July 2017

If an action is considered to be worth undertaking then the subsequent results must be reported. This precept is fundamental to the corporate culture of Moores Rowland Indonesia. Originally applied in the disciplines of accounting and audit on which the firm initially built its reputation, recent years have seen a growing perception that financial reporting does not by itself always provide the information required to make sound and transparent decisions.

Sustainability and human rights are terms that are increasingly being heard at boardroom level and Moores Rowland has been in the vanguard of those providing reporting in these areas; indeed, its award-winning MIHRSC human rights audit methodology has proven a basis for further development.  In taking reporting to the next level no one knows exactly where the future lies, although like financial audit it could well become industry specific. One thing is for sure though that Moores Rowland will be in the forefront, as its links to international leaders in their fields attest.


On June 9, 2015 in Amsterdam, the Global Reporting Initiative (GRI) unveiled plans to expand its scope to catalyze the next era of sustainability. These plans include a focus on four strategic priorities, as well as a new brand to support this strategy. GRI is already the most trusted and widely used sustainability reporting standards and used in over 90 countries worldwide.  Building on this past success, GRI will expand its focus over the next five years to empower decision making towards a more sustainable economy and world.

Reporting is a cornerstone of sustainability and Moores Rowland Indonesia is justly proud of its past record in the field of sustainability reporting.  Moving forwards, however, as a GRI Organizational Stakeholder it will also be in the forefront of efforts to expand utilization of sustainability reporting and disclosure to empower more enlightened and transparent decision making by both governments and the private sector in addressing the critical challenges of our time.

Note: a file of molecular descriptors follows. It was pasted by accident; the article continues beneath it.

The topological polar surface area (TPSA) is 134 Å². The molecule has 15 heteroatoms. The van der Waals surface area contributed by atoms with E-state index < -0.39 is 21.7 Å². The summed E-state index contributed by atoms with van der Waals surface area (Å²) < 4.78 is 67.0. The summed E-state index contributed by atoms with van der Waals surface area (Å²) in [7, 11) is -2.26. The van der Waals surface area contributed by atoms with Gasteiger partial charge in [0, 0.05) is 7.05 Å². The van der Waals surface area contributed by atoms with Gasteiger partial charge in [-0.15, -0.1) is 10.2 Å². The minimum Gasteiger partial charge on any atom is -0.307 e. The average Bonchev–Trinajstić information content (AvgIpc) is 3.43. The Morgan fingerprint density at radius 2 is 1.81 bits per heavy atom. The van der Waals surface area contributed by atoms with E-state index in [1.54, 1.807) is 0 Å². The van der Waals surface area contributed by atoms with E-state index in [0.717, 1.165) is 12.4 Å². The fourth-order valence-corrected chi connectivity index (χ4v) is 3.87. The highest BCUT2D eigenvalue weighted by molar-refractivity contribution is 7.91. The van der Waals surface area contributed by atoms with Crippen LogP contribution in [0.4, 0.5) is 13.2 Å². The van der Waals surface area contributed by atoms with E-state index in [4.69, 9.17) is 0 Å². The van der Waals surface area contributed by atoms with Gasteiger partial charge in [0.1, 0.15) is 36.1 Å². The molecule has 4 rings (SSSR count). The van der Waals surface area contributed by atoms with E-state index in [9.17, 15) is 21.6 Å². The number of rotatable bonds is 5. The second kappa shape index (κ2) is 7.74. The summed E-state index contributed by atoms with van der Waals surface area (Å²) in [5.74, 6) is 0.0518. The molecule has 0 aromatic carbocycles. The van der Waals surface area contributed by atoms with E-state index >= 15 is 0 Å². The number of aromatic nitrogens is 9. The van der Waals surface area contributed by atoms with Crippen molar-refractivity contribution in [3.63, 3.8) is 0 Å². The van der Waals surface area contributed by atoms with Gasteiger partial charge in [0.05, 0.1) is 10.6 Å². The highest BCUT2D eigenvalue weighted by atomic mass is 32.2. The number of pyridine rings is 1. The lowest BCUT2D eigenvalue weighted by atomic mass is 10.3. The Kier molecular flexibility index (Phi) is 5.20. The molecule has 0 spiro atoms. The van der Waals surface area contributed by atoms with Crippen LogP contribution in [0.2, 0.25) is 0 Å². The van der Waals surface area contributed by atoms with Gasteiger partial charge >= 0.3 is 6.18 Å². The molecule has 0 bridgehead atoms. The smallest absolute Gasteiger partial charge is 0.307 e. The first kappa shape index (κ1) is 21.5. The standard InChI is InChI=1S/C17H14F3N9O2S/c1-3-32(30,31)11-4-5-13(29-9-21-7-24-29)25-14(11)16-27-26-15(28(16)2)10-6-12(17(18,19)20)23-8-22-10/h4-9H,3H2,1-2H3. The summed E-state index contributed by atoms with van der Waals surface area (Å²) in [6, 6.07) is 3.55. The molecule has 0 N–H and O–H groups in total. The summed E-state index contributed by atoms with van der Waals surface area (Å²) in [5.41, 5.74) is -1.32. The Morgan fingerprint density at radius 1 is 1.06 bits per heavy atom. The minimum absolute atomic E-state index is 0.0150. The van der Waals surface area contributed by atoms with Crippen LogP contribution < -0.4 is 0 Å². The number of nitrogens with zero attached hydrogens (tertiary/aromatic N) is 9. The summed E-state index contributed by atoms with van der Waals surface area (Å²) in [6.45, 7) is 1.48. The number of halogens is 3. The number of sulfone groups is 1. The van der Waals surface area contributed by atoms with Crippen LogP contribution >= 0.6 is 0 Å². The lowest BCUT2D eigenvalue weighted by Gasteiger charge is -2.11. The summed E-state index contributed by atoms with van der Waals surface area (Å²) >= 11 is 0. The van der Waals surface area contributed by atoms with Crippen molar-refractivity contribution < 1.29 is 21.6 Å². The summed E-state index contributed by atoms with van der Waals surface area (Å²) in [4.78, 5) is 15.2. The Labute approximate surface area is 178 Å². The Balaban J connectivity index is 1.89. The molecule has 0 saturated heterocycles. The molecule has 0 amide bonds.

The rapid advancement in communications technology has brought with it not only greater freedom of interaction between today’s global citizens but also growing problems for those companies in the Information and Communications Technology (ICT) sector. Across the globe from the Americas to Asia, individual governments are applying increasing pressure on ICT companies to comply with domestic laws and policies that may in fact conflict with internationally recognized human rights of freedom of expression and privacy.

To counter this, major players in the ICT sector, which include Google, Yahoo, Microsoft and Facebook have joined with civil society organizations, investors and academics to form the Global Network Initiative (GNI). This has resulted in the development of a set of Principles, plus guidelines for their implementation, that protect and advance freedom of expression within the ICT sector. Compliance with the GNI Principles by those adopting them is subject to third party assessment by an accredited third party assessor. Moores Rowland Indonesia has recently been accredited by GNI as one of a select group of independent assessors worldwide.


The United Nations Guiding Principles on Business and Human Rights (UNGP) that were unanimously endorsed by the United Nations Human Rights Council in June 2011 effectively defined the roles of government and business for ensuring that business entities respect human rights across their operations.  What was not provided, however, was a means that enabled business entities to know and show that they were in compliance with human rights as laid out in the UNGP.

With the introduction of BHRISC 2011, the Association For International Human Rights Reporting Standards (FIHRRST) has addressed this need of business by providing a method of certification of business compliance with human rights as laid out in the UNGP. Moores Rowland Indonesia is one of the initial independent assessors accredited by FIHRRST.